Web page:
Stephen Hough (piano)
This latest recital album by ‘the thinking person’s virtuoso: an extraordinary pianist’ (The New York Times) takes the listener on a journey through that most intense and absorbing of nineteenth-century obsessions, the night. The Romantic night was one without sleep; where experiences are mutated through darkness. Stephen Hough’s thoughtful programming creates a new aural sphere for some of the most celebrated piano works in the repertoire.
Hough begins with Schumann’s troubled, reeling ‘In der Nacht’ from Fantasiestücke, and continues with Beethoven’s ‘Moonlight’ Sonata and Chopin’s two Op 27 Nocturnes.
With Schumann’s Carnaval we eavesdrop on one of the most vibrant parties in the nineteenth-century piano literature, with its panoply of brilliantly etched character sketches depicting both real people—such as Chopin and Paganini—and imaginary ones. Each movement is vividly contrasted; there are moments of unbridled ecstasy, elegant poise and elusive subtlety.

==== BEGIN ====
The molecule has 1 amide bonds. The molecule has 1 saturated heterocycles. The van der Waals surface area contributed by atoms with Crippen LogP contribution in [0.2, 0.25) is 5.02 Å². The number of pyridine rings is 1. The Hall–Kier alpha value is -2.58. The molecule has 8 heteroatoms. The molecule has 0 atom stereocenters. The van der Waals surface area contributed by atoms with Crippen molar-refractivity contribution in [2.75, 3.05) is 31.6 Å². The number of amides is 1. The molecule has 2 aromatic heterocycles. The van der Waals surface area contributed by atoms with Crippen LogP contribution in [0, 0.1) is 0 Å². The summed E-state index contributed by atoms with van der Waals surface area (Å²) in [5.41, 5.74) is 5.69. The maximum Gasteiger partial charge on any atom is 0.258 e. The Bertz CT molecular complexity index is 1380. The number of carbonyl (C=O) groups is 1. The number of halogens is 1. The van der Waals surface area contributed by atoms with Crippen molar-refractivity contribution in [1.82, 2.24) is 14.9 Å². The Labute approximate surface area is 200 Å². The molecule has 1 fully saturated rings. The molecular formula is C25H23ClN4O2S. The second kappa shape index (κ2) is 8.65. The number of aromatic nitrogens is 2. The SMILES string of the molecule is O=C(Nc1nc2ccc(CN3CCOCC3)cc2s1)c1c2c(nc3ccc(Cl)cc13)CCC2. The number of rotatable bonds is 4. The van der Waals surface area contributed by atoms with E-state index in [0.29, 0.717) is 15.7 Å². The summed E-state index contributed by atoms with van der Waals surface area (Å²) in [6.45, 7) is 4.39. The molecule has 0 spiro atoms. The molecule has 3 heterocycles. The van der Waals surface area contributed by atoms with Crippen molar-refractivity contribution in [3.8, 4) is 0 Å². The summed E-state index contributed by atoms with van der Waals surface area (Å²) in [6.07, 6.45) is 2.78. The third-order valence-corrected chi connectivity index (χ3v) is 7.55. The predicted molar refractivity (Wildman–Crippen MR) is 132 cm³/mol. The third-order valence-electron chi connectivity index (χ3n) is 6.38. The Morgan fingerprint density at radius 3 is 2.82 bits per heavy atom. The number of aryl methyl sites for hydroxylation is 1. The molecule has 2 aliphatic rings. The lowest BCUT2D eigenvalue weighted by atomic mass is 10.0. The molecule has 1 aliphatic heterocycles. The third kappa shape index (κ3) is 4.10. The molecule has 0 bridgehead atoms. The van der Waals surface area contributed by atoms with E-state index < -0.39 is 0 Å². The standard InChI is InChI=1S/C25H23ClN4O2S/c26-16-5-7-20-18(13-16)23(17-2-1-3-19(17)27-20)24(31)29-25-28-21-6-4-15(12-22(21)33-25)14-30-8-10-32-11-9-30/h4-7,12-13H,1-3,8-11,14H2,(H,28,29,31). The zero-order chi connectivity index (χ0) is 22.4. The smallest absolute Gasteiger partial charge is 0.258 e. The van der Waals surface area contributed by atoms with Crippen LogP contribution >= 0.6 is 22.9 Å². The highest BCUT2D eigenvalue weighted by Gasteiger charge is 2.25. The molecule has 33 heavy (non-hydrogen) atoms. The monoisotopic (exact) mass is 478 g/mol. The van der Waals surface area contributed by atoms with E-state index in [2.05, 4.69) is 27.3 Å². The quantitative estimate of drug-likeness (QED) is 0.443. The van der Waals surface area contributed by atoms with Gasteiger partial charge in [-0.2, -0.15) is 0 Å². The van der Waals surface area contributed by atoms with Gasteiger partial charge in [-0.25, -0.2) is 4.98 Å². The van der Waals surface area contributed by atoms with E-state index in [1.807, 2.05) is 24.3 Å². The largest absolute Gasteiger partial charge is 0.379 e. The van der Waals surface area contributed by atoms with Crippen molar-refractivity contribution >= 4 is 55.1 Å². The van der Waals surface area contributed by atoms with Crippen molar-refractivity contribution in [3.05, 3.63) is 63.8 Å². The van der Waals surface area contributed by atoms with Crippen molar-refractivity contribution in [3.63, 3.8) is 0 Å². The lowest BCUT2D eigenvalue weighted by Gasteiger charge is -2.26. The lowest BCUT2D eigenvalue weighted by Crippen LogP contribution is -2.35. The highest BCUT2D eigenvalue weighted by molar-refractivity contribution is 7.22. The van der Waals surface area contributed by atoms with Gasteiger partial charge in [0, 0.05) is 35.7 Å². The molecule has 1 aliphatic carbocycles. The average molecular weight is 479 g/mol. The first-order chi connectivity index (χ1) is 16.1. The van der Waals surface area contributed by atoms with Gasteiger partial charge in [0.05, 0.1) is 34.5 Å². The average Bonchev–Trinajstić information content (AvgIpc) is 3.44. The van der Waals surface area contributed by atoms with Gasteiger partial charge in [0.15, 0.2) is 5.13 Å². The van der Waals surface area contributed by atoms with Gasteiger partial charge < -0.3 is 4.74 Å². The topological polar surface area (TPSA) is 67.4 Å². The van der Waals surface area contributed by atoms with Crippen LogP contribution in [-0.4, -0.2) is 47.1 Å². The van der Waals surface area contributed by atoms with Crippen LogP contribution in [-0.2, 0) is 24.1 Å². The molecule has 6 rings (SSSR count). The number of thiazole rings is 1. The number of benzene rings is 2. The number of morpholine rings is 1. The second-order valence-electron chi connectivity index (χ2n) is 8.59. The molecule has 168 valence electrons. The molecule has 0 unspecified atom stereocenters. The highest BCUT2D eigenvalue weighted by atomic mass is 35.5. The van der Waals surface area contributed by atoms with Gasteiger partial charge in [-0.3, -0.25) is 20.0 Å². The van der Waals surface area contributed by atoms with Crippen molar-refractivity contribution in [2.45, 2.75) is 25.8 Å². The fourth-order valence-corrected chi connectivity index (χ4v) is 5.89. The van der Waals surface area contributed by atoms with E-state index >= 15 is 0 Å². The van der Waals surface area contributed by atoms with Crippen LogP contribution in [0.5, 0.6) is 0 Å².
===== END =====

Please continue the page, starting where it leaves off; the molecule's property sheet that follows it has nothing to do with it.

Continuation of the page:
Also included is Stephen Hough’s own Piano Sonata No 2 ‘notturno luminoso’, which he describes as ‘about a different kind of night … the brightness of a brash city in the hours of darkness; the loneliness of pre-morning; sleeplessness and the dull glow of the alarm clock’s unmoving hours; the irrational fears which are only darkened by the harsh glare of a suspended, dusty light bulb'.